We have an application where the customer has changed their mind about a large area of functionality and this area requires a large amount of re-work.
Whilst the re-work itself is not an issue, it has introduced a situation where the impact of the changes is wide ranging including:
- Query Logic / Table structure
- Business logic
- Display / Presentation
Ideally we'd like to incorporate these changes at the same time as several other development streams, but we're worried that the impact of the changes will have a negative impact on how frequently we can deliver. We can cater for some of this through branches, but it made me wonder what the possibilities are for guarding against this kind of thing from an application architecture or development practice point of view.
Things we currently do:
- Abstract query logic into repositories - This is great for small changes, but when the overall logic in an area changes, e.g. instead of getting a list of users which meet a certain criteria, we now need to get a list of organisations which joined to locations.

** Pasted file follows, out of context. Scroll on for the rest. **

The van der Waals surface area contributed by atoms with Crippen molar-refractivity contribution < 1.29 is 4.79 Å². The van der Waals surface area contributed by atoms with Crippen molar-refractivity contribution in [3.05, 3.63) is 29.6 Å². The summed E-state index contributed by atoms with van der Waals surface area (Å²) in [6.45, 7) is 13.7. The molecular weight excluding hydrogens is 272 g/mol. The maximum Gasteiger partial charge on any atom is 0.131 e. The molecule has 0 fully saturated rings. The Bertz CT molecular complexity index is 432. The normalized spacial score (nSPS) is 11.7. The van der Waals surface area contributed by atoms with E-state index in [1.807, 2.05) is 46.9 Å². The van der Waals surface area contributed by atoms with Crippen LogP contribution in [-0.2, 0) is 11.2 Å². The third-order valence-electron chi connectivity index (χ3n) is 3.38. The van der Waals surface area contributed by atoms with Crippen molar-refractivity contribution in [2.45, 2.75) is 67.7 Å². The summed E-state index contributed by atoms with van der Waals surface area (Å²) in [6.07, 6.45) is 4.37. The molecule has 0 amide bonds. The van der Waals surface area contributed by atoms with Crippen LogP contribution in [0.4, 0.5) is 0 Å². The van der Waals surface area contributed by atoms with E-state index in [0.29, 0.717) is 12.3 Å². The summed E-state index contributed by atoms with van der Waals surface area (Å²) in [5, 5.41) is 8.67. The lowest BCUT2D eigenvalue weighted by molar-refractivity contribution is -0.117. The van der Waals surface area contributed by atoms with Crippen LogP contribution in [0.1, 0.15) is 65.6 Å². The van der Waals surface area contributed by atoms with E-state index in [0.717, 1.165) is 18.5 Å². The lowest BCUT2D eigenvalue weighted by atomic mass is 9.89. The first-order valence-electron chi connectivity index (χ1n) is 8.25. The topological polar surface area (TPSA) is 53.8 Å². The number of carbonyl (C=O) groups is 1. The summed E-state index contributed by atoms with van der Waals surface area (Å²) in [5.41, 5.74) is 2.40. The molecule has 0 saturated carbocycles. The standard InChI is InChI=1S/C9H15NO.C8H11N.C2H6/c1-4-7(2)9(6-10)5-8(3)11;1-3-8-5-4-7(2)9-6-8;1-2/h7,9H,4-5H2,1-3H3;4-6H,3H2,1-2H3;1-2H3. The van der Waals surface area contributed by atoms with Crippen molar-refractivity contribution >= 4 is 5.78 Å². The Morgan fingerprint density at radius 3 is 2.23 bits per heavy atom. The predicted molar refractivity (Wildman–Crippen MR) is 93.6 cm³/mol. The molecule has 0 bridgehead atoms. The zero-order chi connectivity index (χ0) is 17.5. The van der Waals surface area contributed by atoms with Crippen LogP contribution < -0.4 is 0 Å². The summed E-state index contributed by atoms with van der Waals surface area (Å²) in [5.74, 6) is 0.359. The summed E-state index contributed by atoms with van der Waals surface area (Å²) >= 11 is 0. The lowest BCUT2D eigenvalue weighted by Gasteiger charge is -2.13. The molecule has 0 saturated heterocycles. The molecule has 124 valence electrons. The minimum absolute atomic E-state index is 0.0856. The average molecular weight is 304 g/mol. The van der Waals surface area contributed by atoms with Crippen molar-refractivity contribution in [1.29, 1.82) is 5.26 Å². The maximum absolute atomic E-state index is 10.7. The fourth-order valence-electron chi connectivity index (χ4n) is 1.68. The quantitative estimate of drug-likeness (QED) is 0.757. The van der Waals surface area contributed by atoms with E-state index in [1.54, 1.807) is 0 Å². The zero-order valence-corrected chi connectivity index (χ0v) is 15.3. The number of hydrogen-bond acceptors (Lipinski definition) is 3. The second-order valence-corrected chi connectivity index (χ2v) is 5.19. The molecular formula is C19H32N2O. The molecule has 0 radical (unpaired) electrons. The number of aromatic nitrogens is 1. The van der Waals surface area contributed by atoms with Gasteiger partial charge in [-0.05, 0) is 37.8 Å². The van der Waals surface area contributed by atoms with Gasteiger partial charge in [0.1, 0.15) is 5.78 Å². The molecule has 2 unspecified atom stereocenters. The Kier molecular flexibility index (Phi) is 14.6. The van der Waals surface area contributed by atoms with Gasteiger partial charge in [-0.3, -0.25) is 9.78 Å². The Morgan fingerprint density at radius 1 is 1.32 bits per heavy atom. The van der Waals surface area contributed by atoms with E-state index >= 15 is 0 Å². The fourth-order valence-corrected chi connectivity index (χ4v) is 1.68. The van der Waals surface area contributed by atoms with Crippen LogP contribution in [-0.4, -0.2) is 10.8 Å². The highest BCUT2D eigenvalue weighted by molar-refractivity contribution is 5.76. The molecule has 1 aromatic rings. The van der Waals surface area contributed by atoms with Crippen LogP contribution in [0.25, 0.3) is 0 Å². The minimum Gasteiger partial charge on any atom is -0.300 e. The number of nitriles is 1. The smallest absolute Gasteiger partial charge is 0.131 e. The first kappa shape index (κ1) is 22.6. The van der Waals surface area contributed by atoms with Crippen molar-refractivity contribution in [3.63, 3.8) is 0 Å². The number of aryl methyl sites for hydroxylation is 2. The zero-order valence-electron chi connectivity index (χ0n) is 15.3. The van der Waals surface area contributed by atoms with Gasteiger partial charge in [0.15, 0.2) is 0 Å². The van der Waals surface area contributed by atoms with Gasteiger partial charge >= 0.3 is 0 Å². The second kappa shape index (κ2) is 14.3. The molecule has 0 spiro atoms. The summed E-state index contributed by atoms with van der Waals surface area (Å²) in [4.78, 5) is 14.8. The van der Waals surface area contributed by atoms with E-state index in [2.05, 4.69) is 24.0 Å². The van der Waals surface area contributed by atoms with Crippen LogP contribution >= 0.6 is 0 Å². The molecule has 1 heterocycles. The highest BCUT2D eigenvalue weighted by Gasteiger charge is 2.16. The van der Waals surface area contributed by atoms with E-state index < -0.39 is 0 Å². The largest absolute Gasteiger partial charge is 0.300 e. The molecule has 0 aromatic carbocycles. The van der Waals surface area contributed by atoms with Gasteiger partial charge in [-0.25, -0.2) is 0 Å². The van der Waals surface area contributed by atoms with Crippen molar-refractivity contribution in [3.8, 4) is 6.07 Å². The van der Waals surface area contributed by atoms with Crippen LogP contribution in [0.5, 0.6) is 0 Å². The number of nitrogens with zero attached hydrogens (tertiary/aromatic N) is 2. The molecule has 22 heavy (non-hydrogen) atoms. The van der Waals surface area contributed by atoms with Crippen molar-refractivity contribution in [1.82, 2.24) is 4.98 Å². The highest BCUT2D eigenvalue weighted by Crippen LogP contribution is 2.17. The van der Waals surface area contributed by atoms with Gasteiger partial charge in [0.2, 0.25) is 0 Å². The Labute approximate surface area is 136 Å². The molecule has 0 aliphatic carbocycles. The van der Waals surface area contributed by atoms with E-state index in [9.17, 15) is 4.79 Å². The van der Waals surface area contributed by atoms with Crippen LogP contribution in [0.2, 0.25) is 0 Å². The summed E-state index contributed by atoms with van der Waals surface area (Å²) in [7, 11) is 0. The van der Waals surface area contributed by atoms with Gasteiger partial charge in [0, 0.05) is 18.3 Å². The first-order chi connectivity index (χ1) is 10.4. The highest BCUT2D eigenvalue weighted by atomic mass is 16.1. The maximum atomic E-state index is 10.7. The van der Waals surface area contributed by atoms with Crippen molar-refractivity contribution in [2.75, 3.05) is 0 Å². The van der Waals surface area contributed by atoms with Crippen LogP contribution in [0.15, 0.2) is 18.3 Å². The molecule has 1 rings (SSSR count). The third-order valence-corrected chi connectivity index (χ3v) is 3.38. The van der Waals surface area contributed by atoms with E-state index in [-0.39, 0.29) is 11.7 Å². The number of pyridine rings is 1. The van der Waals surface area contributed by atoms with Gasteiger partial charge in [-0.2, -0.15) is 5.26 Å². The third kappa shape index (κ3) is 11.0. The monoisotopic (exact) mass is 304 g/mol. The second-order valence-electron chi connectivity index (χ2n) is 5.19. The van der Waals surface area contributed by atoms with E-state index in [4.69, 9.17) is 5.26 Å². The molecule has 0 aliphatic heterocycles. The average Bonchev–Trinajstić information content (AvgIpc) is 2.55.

- Abstract business logic into services - This is exactly the same as the repositories in that we can't really guard against entire logic shifts, but small changes can be accommodated with limited impact.
- Ensure configuration is kept out of code which needs re-deployment, a combination of database rows or web.config values.
- Other patterns which promote aspects of flexibility like factories where appropriate etc.
- Feature flagging for selection of functionality if two approaches were developed originally. etc
Are there any other current best practices to guard against changes, without incorporating branches etc?